The similarities of the TGU rocks with the high-grade metasediments of the Valpelline unit of the overriding Dent Blanche nappe described above may indicate that the TGU represents material from the Dent Blanche nappe in spite of not perfectly matching REE patterns (Fig. 10a). How the material crossed the basal thrust and the underlying units to end up as an isolated slab in the ZSU remains unknown. An process of subduction erosion has been proposed for the Allalin gabbro within the Zermatt-Saas ophiolites (Bucher and Grapes 2009). Alternatively, the TGU slab could represent a relic of an extensional allochton, similar to slices of continental basement occurring further south in the ZSU (Beltrando et al. 2010). The slab may have been incorporated into the newly forming oceanic lithosphere during the early stages of continental rifting and extension in Mid-Jurassic time. However, the TGU slab has not been intruded by oceanic basic melts, gabbros and basalts of the ZSU. All contacts between the TGU and ZSU are strictly tectonic, in support of a tectonic process related to either the subduction or collision phase of the alpine orogeny. On the other hand, the granulite facies Zrn from eclogite SW9 indicate that they have been modified by an event, probably the continental breakup, at the Jurassic–Cretaceous boundary (lower intercept age of 145 ± 34 Ma). It is difficult to weight the indications for extensional allochton versus subduction erosion unequivocally.
7.3 Alpine eclogite facies metamorphism and relations between TGU and ZSU
Eclogite facies metamorphism has been recorded by both the meta-volcanic rocks and the metasediments. The mafic rock SW9 yielded 503 °C and 1.63 GPa whilst the Grt-Ph schist KB860 supplied 530 °C and 1.7 GPa for the eclogite facies conditions related to Alpine subduction. The 1.63 GPa maximum pressure corresponds to 55 km depth and the temperature of 520 °C gives a geothermal gradient of about 9.5 °C km−1 (for a rock density of 3000 kg m−3). The peak conditions of the eclogite facies metamorphism has been dated by Lu–Hf garnet-whole rock isochrons of 56.5 ± 2.7 Ma for the TGU eclogite SW9 and 58.2 ± 1.4 Ma for another sample SW14 (Weber et al. 2015).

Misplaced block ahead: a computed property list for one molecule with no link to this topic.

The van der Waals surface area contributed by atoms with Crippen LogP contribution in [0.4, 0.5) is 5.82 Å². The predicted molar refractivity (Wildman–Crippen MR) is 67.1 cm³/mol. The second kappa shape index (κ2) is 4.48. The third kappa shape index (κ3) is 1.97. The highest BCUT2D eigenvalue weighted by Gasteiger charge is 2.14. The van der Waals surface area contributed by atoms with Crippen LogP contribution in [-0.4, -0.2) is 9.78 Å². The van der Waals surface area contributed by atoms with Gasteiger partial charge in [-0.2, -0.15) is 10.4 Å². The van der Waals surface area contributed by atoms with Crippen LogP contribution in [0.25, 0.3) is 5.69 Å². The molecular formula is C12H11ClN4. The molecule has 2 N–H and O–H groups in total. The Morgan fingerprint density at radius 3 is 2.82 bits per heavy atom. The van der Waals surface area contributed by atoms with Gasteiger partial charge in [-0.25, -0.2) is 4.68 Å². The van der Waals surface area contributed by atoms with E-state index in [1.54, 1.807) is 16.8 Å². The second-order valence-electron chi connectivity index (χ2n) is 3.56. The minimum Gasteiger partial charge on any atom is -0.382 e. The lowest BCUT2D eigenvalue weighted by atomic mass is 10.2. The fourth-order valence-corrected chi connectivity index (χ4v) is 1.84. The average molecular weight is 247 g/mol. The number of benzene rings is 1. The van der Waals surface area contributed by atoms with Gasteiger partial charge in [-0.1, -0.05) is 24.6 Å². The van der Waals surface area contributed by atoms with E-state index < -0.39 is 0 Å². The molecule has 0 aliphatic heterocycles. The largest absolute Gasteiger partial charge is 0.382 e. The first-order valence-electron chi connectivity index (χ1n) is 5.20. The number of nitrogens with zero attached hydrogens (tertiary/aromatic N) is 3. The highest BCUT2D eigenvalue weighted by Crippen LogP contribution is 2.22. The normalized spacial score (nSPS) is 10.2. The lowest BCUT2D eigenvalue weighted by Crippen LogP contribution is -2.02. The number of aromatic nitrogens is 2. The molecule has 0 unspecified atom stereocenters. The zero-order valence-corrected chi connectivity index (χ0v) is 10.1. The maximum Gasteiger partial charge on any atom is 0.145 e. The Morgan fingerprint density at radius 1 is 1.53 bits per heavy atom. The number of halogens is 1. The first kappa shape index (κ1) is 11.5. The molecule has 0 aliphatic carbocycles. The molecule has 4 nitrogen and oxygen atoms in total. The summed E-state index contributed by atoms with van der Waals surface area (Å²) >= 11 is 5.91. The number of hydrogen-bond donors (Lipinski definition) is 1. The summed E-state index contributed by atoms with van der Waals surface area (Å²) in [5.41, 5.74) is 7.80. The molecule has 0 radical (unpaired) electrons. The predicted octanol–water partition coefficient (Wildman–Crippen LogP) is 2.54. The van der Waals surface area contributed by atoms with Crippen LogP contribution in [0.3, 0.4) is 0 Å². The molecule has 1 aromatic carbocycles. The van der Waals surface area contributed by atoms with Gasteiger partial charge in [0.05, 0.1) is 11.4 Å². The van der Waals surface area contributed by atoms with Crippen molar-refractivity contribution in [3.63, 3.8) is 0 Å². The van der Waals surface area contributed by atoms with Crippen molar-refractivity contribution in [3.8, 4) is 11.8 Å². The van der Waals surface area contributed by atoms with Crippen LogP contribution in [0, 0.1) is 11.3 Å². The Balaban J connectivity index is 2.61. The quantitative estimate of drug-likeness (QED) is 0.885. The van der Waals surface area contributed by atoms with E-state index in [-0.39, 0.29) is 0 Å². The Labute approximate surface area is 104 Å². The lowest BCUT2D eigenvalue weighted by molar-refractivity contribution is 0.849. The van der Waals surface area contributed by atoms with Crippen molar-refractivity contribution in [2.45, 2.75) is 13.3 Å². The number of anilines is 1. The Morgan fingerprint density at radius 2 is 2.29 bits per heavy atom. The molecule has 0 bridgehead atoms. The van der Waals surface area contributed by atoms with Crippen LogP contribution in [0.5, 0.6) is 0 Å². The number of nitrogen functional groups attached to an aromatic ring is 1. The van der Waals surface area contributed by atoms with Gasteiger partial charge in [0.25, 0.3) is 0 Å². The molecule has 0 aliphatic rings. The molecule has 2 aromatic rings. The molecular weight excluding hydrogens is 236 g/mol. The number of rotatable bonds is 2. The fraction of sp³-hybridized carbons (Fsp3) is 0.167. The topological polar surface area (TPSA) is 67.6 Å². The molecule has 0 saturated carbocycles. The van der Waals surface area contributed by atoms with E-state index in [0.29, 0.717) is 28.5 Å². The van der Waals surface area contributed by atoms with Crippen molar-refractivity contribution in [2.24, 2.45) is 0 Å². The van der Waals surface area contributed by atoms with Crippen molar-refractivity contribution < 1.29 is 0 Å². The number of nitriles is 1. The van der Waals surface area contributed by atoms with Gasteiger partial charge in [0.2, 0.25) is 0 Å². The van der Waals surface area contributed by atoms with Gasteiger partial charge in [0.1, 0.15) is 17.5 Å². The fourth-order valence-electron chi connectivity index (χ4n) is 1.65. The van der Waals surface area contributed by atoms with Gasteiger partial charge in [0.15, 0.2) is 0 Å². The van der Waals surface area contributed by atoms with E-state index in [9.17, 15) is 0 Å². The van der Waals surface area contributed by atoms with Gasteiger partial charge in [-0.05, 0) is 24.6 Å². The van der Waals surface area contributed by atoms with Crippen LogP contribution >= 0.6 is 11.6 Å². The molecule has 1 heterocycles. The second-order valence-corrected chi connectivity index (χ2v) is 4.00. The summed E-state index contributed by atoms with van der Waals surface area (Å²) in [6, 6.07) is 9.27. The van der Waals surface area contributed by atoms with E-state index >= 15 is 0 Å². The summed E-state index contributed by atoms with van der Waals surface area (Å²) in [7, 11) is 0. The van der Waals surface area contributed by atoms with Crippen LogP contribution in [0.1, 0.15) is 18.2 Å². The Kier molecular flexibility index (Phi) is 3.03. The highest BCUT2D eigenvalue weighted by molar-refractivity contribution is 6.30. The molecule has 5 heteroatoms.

Note that Weber and Bucher (2015) reported P–T conditions of 580 °C and 2.2 GPa for the TGU eclogites and interpreted them as peak conditions of subduction metamorphism. However, the coincidence of our new P–T conditions derived for eclogite SW9 and Grt-Ph schist KB860 suggests that the peak conditions are lower than previously reported. It remains a possibility though that the TGU does not represent a coherent unit. The field occurrence of some of the eclogites as boudins, lenses and rotated blocks in the Grt-Ph schists (Fig. 5a, b) suggests that they have been tectonically emplaced in the schists. Thus there may occur two types of eclogites in the TGU: (i) one with a maximum P of 1.63 GPa identical to the P of eclogite facies Grt formation in the Grt-Ph schists and (ii) one type with maximum P significantly higher (up to 2.2 GPa). The most likely solution resolving the inconsistency is, however, that the eclogite sample providing the 2.2 GPa pressure (LX15 in Weber and Bucher 2015) is a tectonically emplaced fragment from the ZSU (see P–T estimates below).